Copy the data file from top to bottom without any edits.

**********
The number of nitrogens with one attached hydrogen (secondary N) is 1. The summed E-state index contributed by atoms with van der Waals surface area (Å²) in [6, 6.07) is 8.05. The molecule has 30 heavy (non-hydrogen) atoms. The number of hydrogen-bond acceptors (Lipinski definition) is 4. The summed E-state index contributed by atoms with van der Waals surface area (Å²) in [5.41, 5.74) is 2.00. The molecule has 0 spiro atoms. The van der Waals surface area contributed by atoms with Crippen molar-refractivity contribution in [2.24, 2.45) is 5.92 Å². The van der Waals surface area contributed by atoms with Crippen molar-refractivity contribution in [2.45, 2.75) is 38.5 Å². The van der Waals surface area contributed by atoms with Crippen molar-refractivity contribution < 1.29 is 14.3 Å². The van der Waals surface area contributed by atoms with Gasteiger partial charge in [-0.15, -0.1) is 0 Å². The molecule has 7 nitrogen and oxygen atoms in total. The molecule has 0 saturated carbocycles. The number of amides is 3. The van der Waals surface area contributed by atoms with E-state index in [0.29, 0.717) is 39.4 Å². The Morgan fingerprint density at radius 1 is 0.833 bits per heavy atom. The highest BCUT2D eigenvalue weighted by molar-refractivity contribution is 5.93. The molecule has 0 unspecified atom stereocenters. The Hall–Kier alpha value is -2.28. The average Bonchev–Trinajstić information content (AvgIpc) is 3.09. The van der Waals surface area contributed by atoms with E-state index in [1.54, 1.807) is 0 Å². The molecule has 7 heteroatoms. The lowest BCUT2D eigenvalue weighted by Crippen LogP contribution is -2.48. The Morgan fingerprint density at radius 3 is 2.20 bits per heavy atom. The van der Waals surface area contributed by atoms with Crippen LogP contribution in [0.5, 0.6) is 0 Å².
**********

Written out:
The number of nitrogens with one attached hydrogen (secondary N) is 1. The summed E-state index contributed by atoms with van der Waals surface area (Å²) in [6, 6.07) is 8.05. The molecule has 30 heavy (non-hydrogen) atoms. The number of hydrogen-bond acceptors (Lipinski definition) is 4. The summed E-state index contributed by atoms with van der Waals surface area (Å²) in [5.41, 5.74) is 2.00. The molecule has 0 spiro atoms. The van der Waals surface area contributed by atoms with Crippen molar-refractivity contribution in [2.24, 2.45) is 5.92 Å². The van der Waals surface area contributed by atoms with Crippen molar-refractivity contribution in [2.45, 2.75) is 38.5 Å². The van der Waals surface area contributed by atoms with Crippen molar-refractivity contribution < 1.29 is 14.3 Å². The van der Waals surface area contributed by atoms with Gasteiger partial charge in [-0.15, -0.1) is 0 Å². The molecule has 7 nitrogen and oxygen atoms in total. The molecule has 0 saturated carbocycles. The number of amides is 3. The van der Waals surface area contributed by atoms with E-state index in [0.29, 0.717) is 39.4 Å². The Morgan fingerprint density at radius 1 is 0.833 bits per heavy atom. The highest BCUT2D eigenvalue weighted by molar-refractivity contribution is 5.93. The molecule has 0 unspecified atom stereocenters. The Hall–Kier alpha value is -2.28. The average Bonchev–Trinajstić information content (AvgIpc) is 3.09. The van der Waals surface area contributed by atoms with E-state index in [1.54, 1.807) is 0 Å². The molecule has 7 heteroatoms. The lowest BCUT2D eigenvalue weighted by Crippen LogP contribution is -2.48. The Morgan fingerprint density at radius 3 is 2.20 bits per heavy atom. The van der Waals surface area contributed by atoms with Crippen LogP contribution in [0.5, 0.6) is 0 Å².